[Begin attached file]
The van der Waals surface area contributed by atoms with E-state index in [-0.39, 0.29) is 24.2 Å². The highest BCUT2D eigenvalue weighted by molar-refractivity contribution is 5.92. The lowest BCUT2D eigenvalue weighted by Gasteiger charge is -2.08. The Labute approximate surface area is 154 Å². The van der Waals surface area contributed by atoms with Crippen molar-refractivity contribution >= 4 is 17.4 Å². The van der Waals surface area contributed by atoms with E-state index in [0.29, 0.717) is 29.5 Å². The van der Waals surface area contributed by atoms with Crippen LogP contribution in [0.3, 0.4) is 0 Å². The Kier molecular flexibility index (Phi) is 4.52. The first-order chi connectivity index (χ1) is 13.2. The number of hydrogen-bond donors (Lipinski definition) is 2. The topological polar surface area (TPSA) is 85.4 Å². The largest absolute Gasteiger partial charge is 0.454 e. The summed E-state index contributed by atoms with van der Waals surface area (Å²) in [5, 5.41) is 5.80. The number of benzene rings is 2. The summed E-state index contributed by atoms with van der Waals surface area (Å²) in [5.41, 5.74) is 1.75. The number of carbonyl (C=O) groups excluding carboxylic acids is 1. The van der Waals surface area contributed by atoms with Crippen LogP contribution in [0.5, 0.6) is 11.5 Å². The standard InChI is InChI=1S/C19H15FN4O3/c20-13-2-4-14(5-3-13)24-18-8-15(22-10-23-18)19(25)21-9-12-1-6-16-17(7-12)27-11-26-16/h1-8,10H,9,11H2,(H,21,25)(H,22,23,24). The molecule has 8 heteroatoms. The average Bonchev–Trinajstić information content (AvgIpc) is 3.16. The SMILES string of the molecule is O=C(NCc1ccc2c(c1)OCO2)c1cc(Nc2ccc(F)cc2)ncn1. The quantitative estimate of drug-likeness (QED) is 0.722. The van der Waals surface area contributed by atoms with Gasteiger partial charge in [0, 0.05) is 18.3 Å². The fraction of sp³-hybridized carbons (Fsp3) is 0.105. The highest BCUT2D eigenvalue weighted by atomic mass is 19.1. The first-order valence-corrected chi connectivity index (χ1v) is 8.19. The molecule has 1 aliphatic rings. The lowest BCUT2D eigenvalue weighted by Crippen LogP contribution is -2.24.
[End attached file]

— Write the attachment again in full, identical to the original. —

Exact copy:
The van der Waals surface area contributed by atoms with E-state index in [-0.39, 0.29) is 24.2 Å². The highest BCUT2D eigenvalue weighted by molar-refractivity contribution is 5.92. The lowest BCUT2D eigenvalue weighted by Gasteiger charge is -2.08. The Labute approximate surface area is 154 Å². The van der Waals surface area contributed by atoms with Crippen molar-refractivity contribution >= 4 is 17.4 Å². The van der Waals surface area contributed by atoms with E-state index in [0.29, 0.717) is 29.5 Å². The van der Waals surface area contributed by atoms with Crippen LogP contribution in [0.3, 0.4) is 0 Å². The Kier molecular flexibility index (Phi) is 4.52. The first-order chi connectivity index (χ1) is 13.2. The number of hydrogen-bond donors (Lipinski definition) is 2. The topological polar surface area (TPSA) is 85.4 Å². The largest absolute Gasteiger partial charge is 0.454 e. The summed E-state index contributed by atoms with van der Waals surface area (Å²) in [5, 5.41) is 5.80. The number of benzene rings is 2. The summed E-state index contributed by atoms with van der Waals surface area (Å²) in [5.41, 5.74) is 1.75. The number of carbonyl (C=O) groups excluding carboxylic acids is 1. The van der Waals surface area contributed by atoms with Crippen LogP contribution in [0.5, 0.6) is 11.5 Å². The standard InChI is InChI=1S/C19H15FN4O3/c20-13-2-4-14(5-3-13)24-18-8-15(22-10-23-18)19(25)21-9-12-1-6-16-17(7-12)27-11-26-16/h1-8,10H,9,11H2,(H,21,25)(H,22,23,24). The molecule has 8 heteroatoms. The average Bonchev–Trinajstić information content (AvgIpc) is 3.16. The SMILES string of the molecule is O=C(NCc1ccc2c(c1)OCO2)c1cc(Nc2ccc(F)cc2)ncn1. The quantitative estimate of drug-likeness (QED) is 0.722. The van der Waals surface area contributed by atoms with Gasteiger partial charge in [0, 0.05) is 18.3 Å². The fraction of sp³-hybridized carbons (Fsp3) is 0.105. The highest BCUT2D eigenvalue weighted by atomic mass is 19.1. The first-order valence-corrected chi connectivity index (χ1v) is 8.19. The molecule has 1 aliphatic rings. The lowest BCUT2D eigenvalue weighted by Crippen LogP contribution is -2.24.